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Followup Thoughts On Pauley Renovation Plan Announcement

Let's revisit the topic of Pauley renovation again. It's clear the opinion on this topic here on BN is fluid at least in this Bruin community. Last week immediately after the public announcement at Pauley the opinion here was fairly positive as about 68 percent of BN were either "very impressed" and "impressed" with what they have seen and read about the plan.

Well after a lot of great back and forth discussion it seems like the opinion has shifted. The number of folks who are  either "very impressed" and "impressed" has now dipped to 45 percent and 30 percent of BN are now "unsure" about the project. Meanwhile, there is a big article in the LA Times  today which features criticisms from two individual whose comments might be perceived as sour grapes because of roles in the ongoing renovation project.

Criticism in the LA Times features comments from Richard Bergman. If you remember Bergman aired his complaints about the project previously in the Daily News. Bergman has been upset because the UCLA officials apparently to move on beyond hm because he reportedly tried to impose his own "solutions" re. the renovation project on the school via his individual outreach to other donors.

So Bergman per the LA Times enlisted the help of a gym buddy to get second opinions on Pauley renovation:

By last fall, while others on the committee supported the new plans, Bergman had grown dissatisfied and sought outside advice.

Frank Gehry, who designed the Walt Disney Concert Hall, knew Bergman from the gym where they both worked out and agreed to take a look.

He subsequently contacted UC officials, saying he thought UCLA had "slipped away" from addressing the arena's most pressing needs.

"I just thought I should write the [UC] president because of Richard's concerns," Gehry said. "I was trying to help him make his point."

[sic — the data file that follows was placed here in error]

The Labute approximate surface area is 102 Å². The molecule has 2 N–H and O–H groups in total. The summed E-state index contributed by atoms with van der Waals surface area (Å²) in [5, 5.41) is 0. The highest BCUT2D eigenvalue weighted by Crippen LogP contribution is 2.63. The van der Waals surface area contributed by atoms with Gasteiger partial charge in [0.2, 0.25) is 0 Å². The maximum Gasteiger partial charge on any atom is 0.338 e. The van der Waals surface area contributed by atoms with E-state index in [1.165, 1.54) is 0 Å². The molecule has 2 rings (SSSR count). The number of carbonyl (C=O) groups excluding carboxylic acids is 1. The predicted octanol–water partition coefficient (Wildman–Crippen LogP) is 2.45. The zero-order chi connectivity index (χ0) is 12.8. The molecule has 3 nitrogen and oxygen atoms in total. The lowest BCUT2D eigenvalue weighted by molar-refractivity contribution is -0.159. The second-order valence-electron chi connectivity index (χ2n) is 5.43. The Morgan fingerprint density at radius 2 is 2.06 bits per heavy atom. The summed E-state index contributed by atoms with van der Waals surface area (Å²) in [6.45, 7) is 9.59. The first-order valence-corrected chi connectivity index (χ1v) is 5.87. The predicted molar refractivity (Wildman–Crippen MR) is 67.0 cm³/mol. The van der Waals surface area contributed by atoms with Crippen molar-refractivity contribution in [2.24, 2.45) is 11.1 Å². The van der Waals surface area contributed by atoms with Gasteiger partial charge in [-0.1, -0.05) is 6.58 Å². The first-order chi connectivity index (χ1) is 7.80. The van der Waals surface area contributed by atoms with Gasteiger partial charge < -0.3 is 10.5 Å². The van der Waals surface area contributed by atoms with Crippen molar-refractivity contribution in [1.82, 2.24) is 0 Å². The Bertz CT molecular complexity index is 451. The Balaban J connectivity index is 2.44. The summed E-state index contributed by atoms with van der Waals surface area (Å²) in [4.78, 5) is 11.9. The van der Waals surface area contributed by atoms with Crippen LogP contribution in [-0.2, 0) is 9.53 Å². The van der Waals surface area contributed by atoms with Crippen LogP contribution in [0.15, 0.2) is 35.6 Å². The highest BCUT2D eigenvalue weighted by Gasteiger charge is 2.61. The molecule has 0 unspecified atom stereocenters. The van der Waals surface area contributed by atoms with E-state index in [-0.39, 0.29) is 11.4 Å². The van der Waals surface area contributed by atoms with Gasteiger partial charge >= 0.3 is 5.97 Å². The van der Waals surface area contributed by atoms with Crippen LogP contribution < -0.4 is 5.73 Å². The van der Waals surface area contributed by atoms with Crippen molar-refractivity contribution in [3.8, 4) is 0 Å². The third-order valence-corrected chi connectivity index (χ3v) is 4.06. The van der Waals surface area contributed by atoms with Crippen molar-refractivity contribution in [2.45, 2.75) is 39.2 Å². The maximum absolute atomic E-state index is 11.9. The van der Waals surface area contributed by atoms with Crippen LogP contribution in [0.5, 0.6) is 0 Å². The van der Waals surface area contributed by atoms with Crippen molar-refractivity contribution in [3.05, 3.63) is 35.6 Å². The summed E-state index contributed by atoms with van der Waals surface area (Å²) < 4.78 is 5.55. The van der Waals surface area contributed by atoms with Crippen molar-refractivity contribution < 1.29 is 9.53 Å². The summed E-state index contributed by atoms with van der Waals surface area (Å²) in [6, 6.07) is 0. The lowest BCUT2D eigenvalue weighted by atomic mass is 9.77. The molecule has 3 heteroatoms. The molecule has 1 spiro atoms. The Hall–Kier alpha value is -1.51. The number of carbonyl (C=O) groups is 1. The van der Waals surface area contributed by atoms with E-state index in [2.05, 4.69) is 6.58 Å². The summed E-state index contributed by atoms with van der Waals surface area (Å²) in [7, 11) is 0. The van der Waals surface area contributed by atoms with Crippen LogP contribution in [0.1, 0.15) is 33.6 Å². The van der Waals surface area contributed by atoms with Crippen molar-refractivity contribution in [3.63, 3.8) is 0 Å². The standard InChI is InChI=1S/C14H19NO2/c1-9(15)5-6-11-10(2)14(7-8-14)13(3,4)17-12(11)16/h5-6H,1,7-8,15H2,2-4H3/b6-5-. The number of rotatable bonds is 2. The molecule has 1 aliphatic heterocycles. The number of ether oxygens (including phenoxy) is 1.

Okay. Another person offering up criticisms in the LAT piece is Michael Hallmark, one of the designers behind Staples Center:

Pauley Pavilion tends to clog because fans move about within the seating bowl. Modern arenas have solved this problem by adding concourses, wide outer rings that allow patrons to walk more freely, visiting restrooms and snack bars before re-entering the bowl through tunnels.

The NBBJ plan adds concourses of varying widths along three sides, with traffic redirected back inside the bowl along the western end.

"Just as in roadway design," Hallmark's analysis states, "turns and curves slow down movement, create confusion and frustration."

The architect suggests that the concourses are too narrow and that, by reducing the overall number of vertical aisles, NBBJ is making the rows in some sections too long.

He wants UCLA to convene a peer review of independent experts to revisit these and other issues.

"It's just a very convoluted plan," he said. "I would be shocked if you didn't get 10 sports architects to all render that viewpoint."

Well Hallmark is certainly not one of those "independent" experts.  Per the LAT report Hallmark "served as a consultant early in the Pauley Pavilion project and, when HOK Sport dropped out of the picture, he paired with another firm to vie for the job." So it's not like he is lobbing critcisms at the current project from an impartial pov given that he had lost out on bids for renovations.

The pov that I found interesting was that of David Kahn who is not aligned with any particular side. Per the Times report he is an alumnus and former general manager of the Indiana Pacers, who has "experience" with the construction of Conseco Fieldhouse (which at least on TV seems like a very cool gym with old school feel). And it appears that the school administrators are interested in hearing some of Kahn's suggestions: